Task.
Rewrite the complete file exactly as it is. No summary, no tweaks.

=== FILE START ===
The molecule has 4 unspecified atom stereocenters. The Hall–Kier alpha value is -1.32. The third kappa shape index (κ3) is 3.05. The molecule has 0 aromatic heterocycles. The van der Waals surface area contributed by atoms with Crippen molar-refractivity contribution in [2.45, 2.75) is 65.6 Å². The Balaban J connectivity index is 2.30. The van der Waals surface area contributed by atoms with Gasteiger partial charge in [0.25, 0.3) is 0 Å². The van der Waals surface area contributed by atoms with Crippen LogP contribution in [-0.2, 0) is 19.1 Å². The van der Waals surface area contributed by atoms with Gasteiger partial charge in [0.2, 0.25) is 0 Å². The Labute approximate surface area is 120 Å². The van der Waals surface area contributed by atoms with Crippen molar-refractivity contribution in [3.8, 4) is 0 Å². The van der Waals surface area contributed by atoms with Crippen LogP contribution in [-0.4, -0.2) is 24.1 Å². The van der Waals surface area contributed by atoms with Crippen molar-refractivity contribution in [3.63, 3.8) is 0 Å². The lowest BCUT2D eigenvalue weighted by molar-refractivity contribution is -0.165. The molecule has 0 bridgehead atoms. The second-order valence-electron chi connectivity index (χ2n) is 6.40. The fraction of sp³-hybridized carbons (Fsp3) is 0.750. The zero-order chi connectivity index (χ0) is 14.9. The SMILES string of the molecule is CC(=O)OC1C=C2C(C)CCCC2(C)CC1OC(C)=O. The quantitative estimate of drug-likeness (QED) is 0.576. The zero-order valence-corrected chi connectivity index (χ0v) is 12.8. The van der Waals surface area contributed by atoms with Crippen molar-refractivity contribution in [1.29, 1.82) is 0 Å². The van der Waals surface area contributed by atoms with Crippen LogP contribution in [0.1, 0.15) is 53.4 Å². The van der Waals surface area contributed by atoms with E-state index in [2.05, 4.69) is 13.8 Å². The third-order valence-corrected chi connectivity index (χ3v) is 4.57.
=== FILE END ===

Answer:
The molecule has 4 unspecified atom stereocenters. The Hall–Kier alpha value is -1.32. The third kappa shape index (κ3) is 3.05. The molecule has 0 aromatic heterocycles. The van der Waals surface area contributed by atoms with Crippen molar-refractivity contribution in [2.45, 2.75) is 65.6 Å². The Balaban J connectivity index is 2.30. The van der Waals surface area contributed by atoms with Gasteiger partial charge in [0.25, 0.3) is 0 Å². The van der Waals surface area contributed by atoms with Crippen LogP contribution in [-0.2, 0) is 19.1 Å². The van der Waals surface area contributed by atoms with Gasteiger partial charge in [0.2, 0.25) is 0 Å². The Labute approximate surface area is 120 Å². The van der Waals surface area contributed by atoms with Crippen molar-refractivity contribution in [3.8, 4) is 0 Å². The van der Waals surface area contributed by atoms with Crippen LogP contribution in [-0.4, -0.2) is 24.1 Å². The van der Waals surface area contributed by atoms with Crippen molar-refractivity contribution in [3.63, 3.8) is 0 Å². The lowest BCUT2D eigenvalue weighted by molar-refractivity contribution is -0.165. The molecule has 0 bridgehead atoms. The second-order valence-electron chi connectivity index (χ2n) is 6.40. The fraction of sp³-hybridized carbons (Fsp3) is 0.750. The zero-order chi connectivity index (χ0) is 14.9. The SMILES string of the molecule is CC(=O)OC1C=C2C(C)CCCC2(C)CC1OC(C)=O. The quantitative estimate of drug-likeness (QED) is 0.576. The zero-order valence-corrected chi connectivity index (χ0v) is 12.8. The van der Waals surface area contributed by atoms with Crippen molar-refractivity contribution in [1.29, 1.82) is 0 Å². The van der Waals surface area contributed by atoms with Crippen LogP contribution in [0.1, 0.15) is 53.4 Å². The van der Waals surface area contributed by atoms with E-state index in [2.05, 4.69) is 13.8 Å². The third-order valence-corrected chi connectivity index (χ3v) is 4.57.